Mr. Kaplan would spend much time with her in the kitchen, a fact whose significance would emerge after he and Bernays married. Mr. Kaplan was the experienced cook and food shopper, not Bernays, a self-described “domestic illiterate.”
At his brother’s urging, Mr. Kaplan went to Harvard. He majored in English, getting his degree in 1944. He did graduate work in English for two years. Increasingly dissatisfied with academic life, he moved to New Mexico. Being out there furthered his education as Harvard had not. “The openness and the beauty of the Southwest,” he said in that 1981 interview, “made me aware of American writers in a way I had never considered before.”
Returning to New York, Mr. Kaplan went to work in publishing. He spent eight years as a freelance book editor before becoming a senior editor at Simon & Schuster. The “house intellectual” there, as Mr. Kaplan once put it, he numbered among his authors the philosopher Bertrand Russell, the novelist Nikos Kazantzakis, and the sociologist C. Wright Mills.
In “Back Then,” Mr. Kaplan compared Simon & Schuster to “a summer camp for intellectually hyperactive children.” The camp did not have a curfew. He wrote in the memoir of dancing at a party with Marilyn Monroe, “gently kneading the little tire of baby fat around her waist.”
The camp also looked out for its campers. When Mr. Kaplan decided to leave Simon & Schuster to write his Twain biography, the firm signed up the book — and let Mr. Kaplan write the contract. The book was what brought the Kaplans to Cambridge, which offered the double attraction of comparative calm and access to Harvard’s Widener Library. Over the next seven years, Mr. Kaplan researched and wrote the biography. Few first-time authors meet with such success — or have cause to suffer such professional anxiety. “I couldn’t sleep,” Mr. Kaplan recalled in 1981. “I had nightmares. I broke out with a skin disease. ‘You’ve thrown over a terrific job in New York,’ I told myself. ‘What do you think you’re doing?’ ”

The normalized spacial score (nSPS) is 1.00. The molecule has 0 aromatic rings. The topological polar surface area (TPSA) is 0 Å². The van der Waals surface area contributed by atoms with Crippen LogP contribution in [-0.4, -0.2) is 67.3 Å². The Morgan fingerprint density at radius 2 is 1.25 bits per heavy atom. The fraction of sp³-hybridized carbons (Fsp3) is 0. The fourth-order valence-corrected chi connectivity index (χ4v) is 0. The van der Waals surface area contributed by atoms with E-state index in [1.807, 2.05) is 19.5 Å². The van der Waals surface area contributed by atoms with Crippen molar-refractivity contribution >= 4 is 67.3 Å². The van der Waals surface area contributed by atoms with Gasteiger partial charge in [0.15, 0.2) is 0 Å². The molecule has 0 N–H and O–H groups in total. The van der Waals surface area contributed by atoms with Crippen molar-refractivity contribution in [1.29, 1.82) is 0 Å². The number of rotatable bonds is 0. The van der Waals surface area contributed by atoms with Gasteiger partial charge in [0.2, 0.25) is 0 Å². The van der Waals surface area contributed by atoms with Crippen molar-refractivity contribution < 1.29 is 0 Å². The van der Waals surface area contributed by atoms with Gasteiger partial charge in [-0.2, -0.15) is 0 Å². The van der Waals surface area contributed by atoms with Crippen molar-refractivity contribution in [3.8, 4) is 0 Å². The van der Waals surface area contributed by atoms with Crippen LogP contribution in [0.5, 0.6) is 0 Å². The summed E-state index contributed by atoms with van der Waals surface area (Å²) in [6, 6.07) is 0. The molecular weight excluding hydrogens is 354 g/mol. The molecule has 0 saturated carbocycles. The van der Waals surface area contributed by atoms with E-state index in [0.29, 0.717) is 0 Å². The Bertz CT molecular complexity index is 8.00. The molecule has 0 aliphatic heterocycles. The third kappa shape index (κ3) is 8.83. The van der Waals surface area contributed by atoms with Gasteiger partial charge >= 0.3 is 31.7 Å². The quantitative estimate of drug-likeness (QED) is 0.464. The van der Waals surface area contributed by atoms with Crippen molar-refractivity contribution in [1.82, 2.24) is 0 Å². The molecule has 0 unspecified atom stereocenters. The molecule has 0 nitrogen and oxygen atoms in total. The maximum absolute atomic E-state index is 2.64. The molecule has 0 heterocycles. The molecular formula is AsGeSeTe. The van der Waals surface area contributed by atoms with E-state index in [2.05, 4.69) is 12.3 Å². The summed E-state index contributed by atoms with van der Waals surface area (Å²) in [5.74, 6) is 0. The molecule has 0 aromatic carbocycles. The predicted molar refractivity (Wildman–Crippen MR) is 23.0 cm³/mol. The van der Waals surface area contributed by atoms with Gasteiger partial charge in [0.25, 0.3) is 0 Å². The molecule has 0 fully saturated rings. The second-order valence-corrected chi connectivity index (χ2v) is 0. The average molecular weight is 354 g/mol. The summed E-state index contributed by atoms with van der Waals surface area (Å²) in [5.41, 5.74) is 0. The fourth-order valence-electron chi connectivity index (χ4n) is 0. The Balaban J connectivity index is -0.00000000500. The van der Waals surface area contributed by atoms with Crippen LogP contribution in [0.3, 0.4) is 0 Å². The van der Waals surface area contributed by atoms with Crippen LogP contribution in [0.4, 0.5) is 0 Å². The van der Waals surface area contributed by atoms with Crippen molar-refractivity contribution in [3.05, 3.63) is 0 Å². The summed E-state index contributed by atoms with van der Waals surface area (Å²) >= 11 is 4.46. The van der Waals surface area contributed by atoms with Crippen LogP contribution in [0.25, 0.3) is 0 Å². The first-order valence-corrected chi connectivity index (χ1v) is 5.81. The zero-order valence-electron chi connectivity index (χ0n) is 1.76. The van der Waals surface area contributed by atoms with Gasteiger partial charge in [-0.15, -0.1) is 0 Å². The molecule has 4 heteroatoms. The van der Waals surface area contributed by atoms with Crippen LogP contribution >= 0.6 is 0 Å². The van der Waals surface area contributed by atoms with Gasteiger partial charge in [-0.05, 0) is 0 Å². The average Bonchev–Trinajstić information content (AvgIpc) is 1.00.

After “Mr. Clemens and Mark Twain,” Mr. Kaplan published “Mark Twain and His World,” an illustrated book on the author, and a biography of the muckraking journalist Lincoln Steffens (both 1974).
Mr. Kaplan embarked on two subsequent biographies, of Ulysses S. Grant and Charlie Chaplin. Neither worked out. Instead, Mr. Kaplan took on the editorship of Bartlett’s. The job was ideally suited to Mr. Kaplan’s blend of erudition, gusto, and curiosity. “It’s every writer’s dream,” he said in a 1990 Globe interview. “Every day, I look over my shoulder because I have the sense people think I’m goofing off.”
Rather than goofing off, Mr. Kaplan was weeding out some 3,500 obscure or unmemorable quotations, replacing them with entries from Norman Mailer, Milan Kundera, Chinua Achebe, and Anthony Burgess — not to mention Mel Brooks, “Monty Python’s Flying Circus,” “Sesame Street,” and “Apocalypse Now.”
“You can’t do it systematically,” Mr. Kaplan explained. “You do it associatively. One thing reminds you of another thing. You have to see whether it is not only quotable, but whether it has been quoted. I’m not doing an anthology of literary gems, but trying to find out what people have been quoting, what is stuck in their minds.”
Mr. Kaplan published his final book, “When the Astors Owned New York: Bluebloods and Grand Hotels in a Gilded Age,” in 2006. He belonged to the Massachusetts Historical Society, the American Academy of Arts and Sciences, and the American Academy of Arts and Letters, but the membership he most enthusiastically held may have been in the informal academy he and his wife sustained for so many years.
“If there’s a writer’s community in Boston,” Carroll said Monday, “they established it. There was a period of about 15 years when their house was the center of the writing life in Boston. Joe was the pillar, and Anne was the flame. Between the two of them they made a big difference in the life of the city.”
In addition to his wife and daughter, of Ashland, Mr. Kaplan leaves two other daughters, Hester of Providence and Polly of Rhinebeck, N.Y.; and six grandchildren. A celebration of his life is planned for the spring.